I am aware that the Minister is anxious to get through this debate fairly quickly but even though the amount involved is reasonably small, £3,970,000 is still quite a sizeable sum and there are some comments I should like to make on this Supplementary Estimate. First, I should like to say, as I have done on previous occasions, that I think the Department is well run. The Minister and most of those employed there are very courteous in their dealings with the general public and with Members of the House. Usually it requires only a call, a phone message or a letter to get the problems straightened out. But those problems arise fairly often. Recently, when reading where an eminent churchman spoke about public representatives tending to claim credit for getting things for people to which they were entitled, I wished he would take the place of one of us for a while. He would realise that quite a lot of our time is spent in contacting the Department and similar institutions where somebody who just does not know the job has, for one reason or other, not given the correct information or had not the correct information to make a claim. These people are left without benefit for a considerable time and I can assure anybody who is interested that, far from claiming credit for getting things which people should be able to get for themselves, most public representatives do not want to spend their time getting things for people to which they are entitled but do not know how to claim.
There are a number of things which bear comment here. First of all the Minister slid over the fact that last week there were 3,000 more persons registered as unemployed than there were 12 months ago. This of course is part of the reason why the extra money is needed. It is too bad that unemployment seems to be growing despite all the promises we get of improved job opportunities.
Again and again we have raised with the Minister and his predecessor the question of the widow who must go out to work and if she falls ill or is unemployed has her benefit reduced because she has a widow's pension. She is paying the same amount as if she were a single girl and if she is paying at the same rate she should be paid at the same rate. If the Department's idea is followed to its rational conclusion when she is working she should get only half as much as a single girl gets, which would be absolutely ludicrous. The time has come when somebody who has a widow's pension and is entitled to unemployment or sickness benefit and becomes unemployed or ill should be entitled to draw the same benefit as her sister who is single. Often her need is very much greater.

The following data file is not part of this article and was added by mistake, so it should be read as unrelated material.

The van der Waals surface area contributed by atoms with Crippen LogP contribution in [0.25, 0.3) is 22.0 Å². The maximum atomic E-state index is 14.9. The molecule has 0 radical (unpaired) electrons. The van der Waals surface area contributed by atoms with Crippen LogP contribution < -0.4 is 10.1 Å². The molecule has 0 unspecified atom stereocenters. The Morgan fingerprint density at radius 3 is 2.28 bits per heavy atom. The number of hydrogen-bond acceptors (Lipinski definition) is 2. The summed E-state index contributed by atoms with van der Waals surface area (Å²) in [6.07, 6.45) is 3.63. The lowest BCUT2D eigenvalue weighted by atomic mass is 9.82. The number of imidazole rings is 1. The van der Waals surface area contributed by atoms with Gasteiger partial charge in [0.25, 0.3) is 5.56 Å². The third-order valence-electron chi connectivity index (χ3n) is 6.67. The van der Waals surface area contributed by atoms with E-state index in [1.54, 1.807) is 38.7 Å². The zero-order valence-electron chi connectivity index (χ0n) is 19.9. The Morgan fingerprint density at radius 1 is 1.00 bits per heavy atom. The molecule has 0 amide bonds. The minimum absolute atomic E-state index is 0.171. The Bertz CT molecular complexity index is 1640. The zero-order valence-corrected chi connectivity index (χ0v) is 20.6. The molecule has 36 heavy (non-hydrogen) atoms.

Another thing which must be changed is the system whereby somebody who has the number of stamps to qualify for unemployment benefit is debarred because it is estimated by some inspector of the Department that he has an income or could have an income of more than 10s per day from his farm or from some other source. The Minister must understand that at the present time 10s per day is a very small sum. Recently I had a case of a man who had been working all his life. He was obliged for a short period to work a farm which he had acquired from a relative. One of his sons took over the farm and the man resumed work again. When he became unemployed, although he qualified under every other heading he was adjudged as being not entitled to unemployment benefit because he might be able to make 10s a day from the farm which was in his name. The fact that his son was operating the farm apparently had nothing to do with it. This man had two or three children. I had a case of another man with 15 children who was put in the very same position. In each case the amount was the same—10s per day. I do not know how that figure was fixed but it is due for review and I would ask the Minister to reduce it or wipe it out altogether.